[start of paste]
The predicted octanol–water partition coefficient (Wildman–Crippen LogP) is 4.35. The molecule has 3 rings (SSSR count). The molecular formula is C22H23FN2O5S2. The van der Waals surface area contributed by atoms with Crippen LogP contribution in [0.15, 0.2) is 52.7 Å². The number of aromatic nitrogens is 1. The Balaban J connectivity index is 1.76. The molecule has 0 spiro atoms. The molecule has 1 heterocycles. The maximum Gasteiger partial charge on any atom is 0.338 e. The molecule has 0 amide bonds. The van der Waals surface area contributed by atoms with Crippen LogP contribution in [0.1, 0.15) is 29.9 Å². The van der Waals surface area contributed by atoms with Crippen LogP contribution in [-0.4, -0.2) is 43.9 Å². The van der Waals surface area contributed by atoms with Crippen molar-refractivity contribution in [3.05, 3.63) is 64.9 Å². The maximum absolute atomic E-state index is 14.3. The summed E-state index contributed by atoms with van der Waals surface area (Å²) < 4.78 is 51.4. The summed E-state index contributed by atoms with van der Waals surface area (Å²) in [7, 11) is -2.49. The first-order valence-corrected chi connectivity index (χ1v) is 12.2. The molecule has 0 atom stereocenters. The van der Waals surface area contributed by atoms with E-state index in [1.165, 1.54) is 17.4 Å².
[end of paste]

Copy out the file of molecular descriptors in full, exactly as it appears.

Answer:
The predicted octanol–water partition coefficient (Wildman–Crippen LogP) is 4.35. The molecule has 3 rings (SSSR count). The molecular formula is C22H23FN2O5S2. The van der Waals surface area contributed by atoms with Crippen LogP contribution in [0.15, 0.2) is 52.7 Å². The number of aromatic nitrogens is 1. The Balaban J connectivity index is 1.76. The molecule has 0 spiro atoms. The molecule has 1 heterocycles. The maximum Gasteiger partial charge on any atom is 0.338 e. The molecule has 0 amide bonds. The van der Waals surface area contributed by atoms with Crippen LogP contribution in [0.1, 0.15) is 29.9 Å². The van der Waals surface area contributed by atoms with Crippen LogP contribution in [-0.4, -0.2) is 43.9 Å². The van der Waals surface area contributed by atoms with Crippen molar-refractivity contribution in [3.05, 3.63) is 64.9 Å². The maximum absolute atomic E-state index is 14.3. The summed E-state index contributed by atoms with van der Waals surface area (Å²) < 4.78 is 51.4. The summed E-state index contributed by atoms with van der Waals surface area (Å²) in [7, 11) is -2.49. The first-order valence-corrected chi connectivity index (χ1v) is 12.2. The molecule has 0 atom stereocenters. The van der Waals surface area contributed by atoms with E-state index in [1.165, 1.54) is 17.4 Å².